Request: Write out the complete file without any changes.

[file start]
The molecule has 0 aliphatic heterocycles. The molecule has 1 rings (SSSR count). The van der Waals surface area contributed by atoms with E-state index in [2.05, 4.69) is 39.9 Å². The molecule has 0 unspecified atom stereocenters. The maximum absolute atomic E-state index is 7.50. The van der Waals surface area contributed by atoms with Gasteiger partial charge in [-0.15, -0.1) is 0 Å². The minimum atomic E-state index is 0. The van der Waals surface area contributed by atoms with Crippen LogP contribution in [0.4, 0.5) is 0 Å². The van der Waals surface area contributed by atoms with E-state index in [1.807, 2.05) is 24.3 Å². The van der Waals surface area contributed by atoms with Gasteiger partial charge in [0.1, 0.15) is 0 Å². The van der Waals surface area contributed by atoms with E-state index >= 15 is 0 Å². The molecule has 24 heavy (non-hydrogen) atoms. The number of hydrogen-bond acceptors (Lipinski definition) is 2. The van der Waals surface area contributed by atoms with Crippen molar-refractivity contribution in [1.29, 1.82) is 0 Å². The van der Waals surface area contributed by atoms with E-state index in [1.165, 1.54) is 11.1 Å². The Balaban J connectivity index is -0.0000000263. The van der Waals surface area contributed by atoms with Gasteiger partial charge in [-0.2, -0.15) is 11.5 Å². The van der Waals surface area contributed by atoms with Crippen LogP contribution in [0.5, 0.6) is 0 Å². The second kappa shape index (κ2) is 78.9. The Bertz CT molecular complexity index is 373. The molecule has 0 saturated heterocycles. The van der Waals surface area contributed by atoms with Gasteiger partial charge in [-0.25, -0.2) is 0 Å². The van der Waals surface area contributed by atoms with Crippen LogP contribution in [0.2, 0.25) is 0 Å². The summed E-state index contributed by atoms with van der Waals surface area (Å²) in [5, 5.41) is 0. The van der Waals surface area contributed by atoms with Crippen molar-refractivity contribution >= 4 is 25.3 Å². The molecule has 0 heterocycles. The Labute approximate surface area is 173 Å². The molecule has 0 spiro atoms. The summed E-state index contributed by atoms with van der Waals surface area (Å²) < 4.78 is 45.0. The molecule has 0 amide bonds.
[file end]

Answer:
The molecule has 0 aliphatic heterocycles. The molecule has 1 rings (SSSR count). The van der Waals surface area contributed by atoms with E-state index in [2.05, 4.69) is 39.9 Å². The molecule has 0 unspecified atom stereocenters. The maximum absolute atomic E-state index is 7.50. The van der Waals surface area contributed by atoms with Gasteiger partial charge in [-0.15, -0.1) is 0 Å². The minimum atomic E-state index is 0. The van der Waals surface area contributed by atoms with Crippen LogP contribution in [0.4, 0.5) is 0 Å². The van der Waals surface area contributed by atoms with E-state index in [1.807, 2.05) is 24.3 Å². The van der Waals surface area contributed by atoms with Gasteiger partial charge in [0.1, 0.15) is 0 Å². The van der Waals surface area contributed by atoms with E-state index >= 15 is 0 Å². The molecule has 24 heavy (non-hydrogen) atoms. The number of hydrogen-bond acceptors (Lipinski definition) is 2. The van der Waals surface area contributed by atoms with Crippen molar-refractivity contribution in [1.29, 1.82) is 0 Å². The van der Waals surface area contributed by atoms with E-state index in [1.165, 1.54) is 11.1 Å². The Balaban J connectivity index is -0.0000000263. The van der Waals surface area contributed by atoms with Gasteiger partial charge in [-0.2, -0.15) is 11.5 Å². The van der Waals surface area contributed by atoms with Crippen LogP contribution in [0.5, 0.6) is 0 Å². The second kappa shape index (κ2) is 78.9. The Bertz CT molecular complexity index is 373. The molecule has 0 saturated heterocycles. The van der Waals surface area contributed by atoms with Gasteiger partial charge in [-0.25, -0.2) is 0 Å². The van der Waals surface area contributed by atoms with Crippen LogP contribution in [0.2, 0.25) is 0 Å². The summed E-state index contributed by atoms with van der Waals surface area (Å²) in [5, 5.41) is 0. The van der Waals surface area contributed by atoms with Crippen molar-refractivity contribution >= 4 is 25.3 Å². The molecule has 0 heterocycles. The Labute approximate surface area is 173 Å². The molecule has 0 spiro atoms. The summed E-state index contributed by atoms with van der Waals surface area (Å²) < 4.78 is 45.0. The molecule has 0 amide bonds.